The duel – an extract from Casanova’s memoirs

See previous blog post for more information about Casanova’s duel with Count Branicki – here.

We had driven about half an hour when the carriage stopped at the door of a large garden. We got down and, following the postoli, reached a green arbour which, by the way, was not at all green on that 5th of March. In it was a stone table on which the footman placed two pistols, a foot and half long, with a powder flask and scales. He weighed the powder, loaded them equally, and laid them down crosswise on the table.

This done, Branicki said boldly,

“Choose your weapon, sir.”

At this the general called out,

“Is this a duel, sir?”


“You cannot fight here; you are within the ban.”

“No matter.”

“It does matter; and I, at all events, refuse to be a witness. I am on guard at the castle, and you have taken me by surprise.”

“Be quiet; I will answer for everything. I owe this gentleman satisfaction, and I mean to give it him here.”

“M. Casanova,” said the general, “you cannot fight here.”

“Then why have I been brought here? I shall defend myself wherever I am attacked.”

“Lay the whole matter before the king, and you shall have my voice in your favour.”

“I am quite willing to do so, general, if his excellency will say that he regrets what passed between us last night.”

Branicki looked fiercely at me, and said wrathfully that he had come to fight and not to parley.

“General,” said I, “you can bear witness that I have done all in my power to avoid this duel.”

The general went away with his head between his hands, and throwing off my cloak I took the first pistol that came to my hand. Branicki took the other, and said that he would guarantee upon his honour that my weapon was a good one.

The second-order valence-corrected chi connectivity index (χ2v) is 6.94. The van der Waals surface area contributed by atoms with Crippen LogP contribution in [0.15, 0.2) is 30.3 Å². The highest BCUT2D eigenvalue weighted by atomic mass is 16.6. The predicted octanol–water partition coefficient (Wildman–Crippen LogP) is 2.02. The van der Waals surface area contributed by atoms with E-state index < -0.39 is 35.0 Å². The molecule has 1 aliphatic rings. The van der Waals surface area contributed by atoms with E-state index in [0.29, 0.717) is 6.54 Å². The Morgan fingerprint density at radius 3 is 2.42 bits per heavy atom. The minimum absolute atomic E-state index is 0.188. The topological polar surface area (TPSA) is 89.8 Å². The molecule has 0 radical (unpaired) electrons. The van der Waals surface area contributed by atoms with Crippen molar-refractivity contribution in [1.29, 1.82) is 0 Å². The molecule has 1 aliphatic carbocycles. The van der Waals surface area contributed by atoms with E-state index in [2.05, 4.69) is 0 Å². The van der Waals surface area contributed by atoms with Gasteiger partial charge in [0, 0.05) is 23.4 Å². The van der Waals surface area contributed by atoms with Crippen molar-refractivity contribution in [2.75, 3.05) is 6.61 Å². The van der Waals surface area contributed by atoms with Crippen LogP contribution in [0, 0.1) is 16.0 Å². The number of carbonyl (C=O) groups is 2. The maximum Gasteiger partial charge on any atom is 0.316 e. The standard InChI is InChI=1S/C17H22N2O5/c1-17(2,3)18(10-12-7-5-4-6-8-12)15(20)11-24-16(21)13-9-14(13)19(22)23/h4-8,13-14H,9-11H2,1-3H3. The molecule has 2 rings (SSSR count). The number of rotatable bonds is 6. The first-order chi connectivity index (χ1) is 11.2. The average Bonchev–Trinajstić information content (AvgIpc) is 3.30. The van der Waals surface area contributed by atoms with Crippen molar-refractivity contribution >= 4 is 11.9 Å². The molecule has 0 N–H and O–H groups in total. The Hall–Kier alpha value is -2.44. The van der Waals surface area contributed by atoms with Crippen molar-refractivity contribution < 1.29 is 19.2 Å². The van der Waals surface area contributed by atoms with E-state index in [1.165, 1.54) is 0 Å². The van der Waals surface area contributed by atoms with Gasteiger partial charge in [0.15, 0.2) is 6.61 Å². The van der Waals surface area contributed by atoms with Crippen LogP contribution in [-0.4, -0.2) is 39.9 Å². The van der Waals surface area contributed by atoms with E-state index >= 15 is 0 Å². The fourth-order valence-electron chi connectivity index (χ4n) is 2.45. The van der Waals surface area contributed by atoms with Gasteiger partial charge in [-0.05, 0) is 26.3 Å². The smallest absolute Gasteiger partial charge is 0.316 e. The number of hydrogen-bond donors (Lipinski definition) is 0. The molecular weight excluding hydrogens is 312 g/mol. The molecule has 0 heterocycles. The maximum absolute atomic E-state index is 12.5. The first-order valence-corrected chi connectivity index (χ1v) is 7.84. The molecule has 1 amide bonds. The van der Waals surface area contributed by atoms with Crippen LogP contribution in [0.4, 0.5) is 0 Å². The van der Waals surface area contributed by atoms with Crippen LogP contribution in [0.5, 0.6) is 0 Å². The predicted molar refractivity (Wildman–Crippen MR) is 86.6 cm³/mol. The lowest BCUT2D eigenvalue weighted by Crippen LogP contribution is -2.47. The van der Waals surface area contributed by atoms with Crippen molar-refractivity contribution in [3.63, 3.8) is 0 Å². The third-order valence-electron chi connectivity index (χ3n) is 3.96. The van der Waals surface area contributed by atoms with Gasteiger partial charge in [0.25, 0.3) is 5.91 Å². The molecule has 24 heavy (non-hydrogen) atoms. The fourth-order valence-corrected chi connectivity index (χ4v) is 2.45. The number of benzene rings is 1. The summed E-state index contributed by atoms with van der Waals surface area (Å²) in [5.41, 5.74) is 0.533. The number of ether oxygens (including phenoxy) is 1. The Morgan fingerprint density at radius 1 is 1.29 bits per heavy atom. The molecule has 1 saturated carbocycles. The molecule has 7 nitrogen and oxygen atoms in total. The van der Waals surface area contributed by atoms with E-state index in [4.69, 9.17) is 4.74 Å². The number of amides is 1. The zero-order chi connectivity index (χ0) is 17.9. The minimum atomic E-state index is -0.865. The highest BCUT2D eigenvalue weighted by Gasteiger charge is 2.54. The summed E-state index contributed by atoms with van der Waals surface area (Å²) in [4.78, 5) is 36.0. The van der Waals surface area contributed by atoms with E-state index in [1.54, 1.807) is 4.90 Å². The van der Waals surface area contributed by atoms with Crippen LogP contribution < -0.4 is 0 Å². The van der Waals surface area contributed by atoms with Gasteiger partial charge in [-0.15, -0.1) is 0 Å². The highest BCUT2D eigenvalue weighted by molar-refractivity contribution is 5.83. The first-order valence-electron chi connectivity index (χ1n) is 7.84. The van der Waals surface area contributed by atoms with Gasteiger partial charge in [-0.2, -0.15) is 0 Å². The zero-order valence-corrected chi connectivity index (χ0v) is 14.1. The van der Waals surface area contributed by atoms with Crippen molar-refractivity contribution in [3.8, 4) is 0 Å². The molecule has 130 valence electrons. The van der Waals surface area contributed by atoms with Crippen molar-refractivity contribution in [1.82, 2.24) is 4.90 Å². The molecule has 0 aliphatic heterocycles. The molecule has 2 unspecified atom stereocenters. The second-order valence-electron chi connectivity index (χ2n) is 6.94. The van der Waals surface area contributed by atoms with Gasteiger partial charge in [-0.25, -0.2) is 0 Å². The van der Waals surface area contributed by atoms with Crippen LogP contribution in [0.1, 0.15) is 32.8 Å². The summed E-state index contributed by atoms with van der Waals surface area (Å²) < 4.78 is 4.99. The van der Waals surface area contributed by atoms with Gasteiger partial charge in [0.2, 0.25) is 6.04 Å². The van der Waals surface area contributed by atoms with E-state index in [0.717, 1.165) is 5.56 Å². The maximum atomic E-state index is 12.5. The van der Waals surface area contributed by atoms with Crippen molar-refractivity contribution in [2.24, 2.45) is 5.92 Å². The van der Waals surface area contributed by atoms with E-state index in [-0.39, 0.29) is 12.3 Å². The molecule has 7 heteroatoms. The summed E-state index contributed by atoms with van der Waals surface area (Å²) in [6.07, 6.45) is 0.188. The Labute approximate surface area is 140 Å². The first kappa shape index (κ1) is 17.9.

“I am going to try its goodness on your head,” I answered.

He turned pale at this, threw his sword to one of his servants, and bared his throat, and I was obliged, to my sorrow, to follow his example, for my sword was the only weapon I had, with the exception of the pistol. I bared my chest also, and stepped back five or six paces, and he did the same.

As soon as we had taken up our positions I took off my hat with my left hand, and begged him to fire first.

Instead of doing so immediately he lost two or three seconds in sighting, aiming, and covering his head by raising the weapon before it. I was not in a position to let him kill me at his ease, so I suddenly aimed and fired on him just as he fired on me. That I did so is evident, as all the witnesses were unanimous in saying that they only heard one report. I felt I was wounded in my left hand, and so put it into my pocket, and I ran towards my enemy who had fallen. All of a sudden, as I knelt beside him, three bare swords were flourished over my head, and three noble assassins prepared to cut me down beside their master. Fortunately, Branicki had not lost consciousness or the power of speaking, and he cried out in a voice of thunder,—

“Scoundrels! have some respect for a man of honour.”

This seemed to petrify them. I put my right hand under the pistoli’s armpit, while the general helped him on the other side, and thus we took him to the inn, which happened to be near at hand.

Branicki stooped as he walked, and gazed at me curiously, apparently wondering where all the blood on my clothes came from.

When we got to the inn, Branicki laid himself down in an arm-chair. We unbuttoned his clothes and lifted up his shirt, and he could see himself that he was dangerously wounded. My ball had entered his body by the seventh rib on the right hand, and had gone out by the second false rib on the left. The two wounds were ten inches apart, and the case was of an alarming nature, as the intestines must have been pierced. Branicki spoke to me in a weak voice,—

“You have killed me, so make haste away, as you are in danger of the gibbet. The duel was fought in the ban, and I am a high court officer, and a Knight of the White Eagle. So lose no time, and if you have not enough money take my purse.”

In fact, Branicki survived.

Casanova in Paris: The Shadows of the King’ is freely available here.

 Long form articles on Casanova’s life and times are freely available here.

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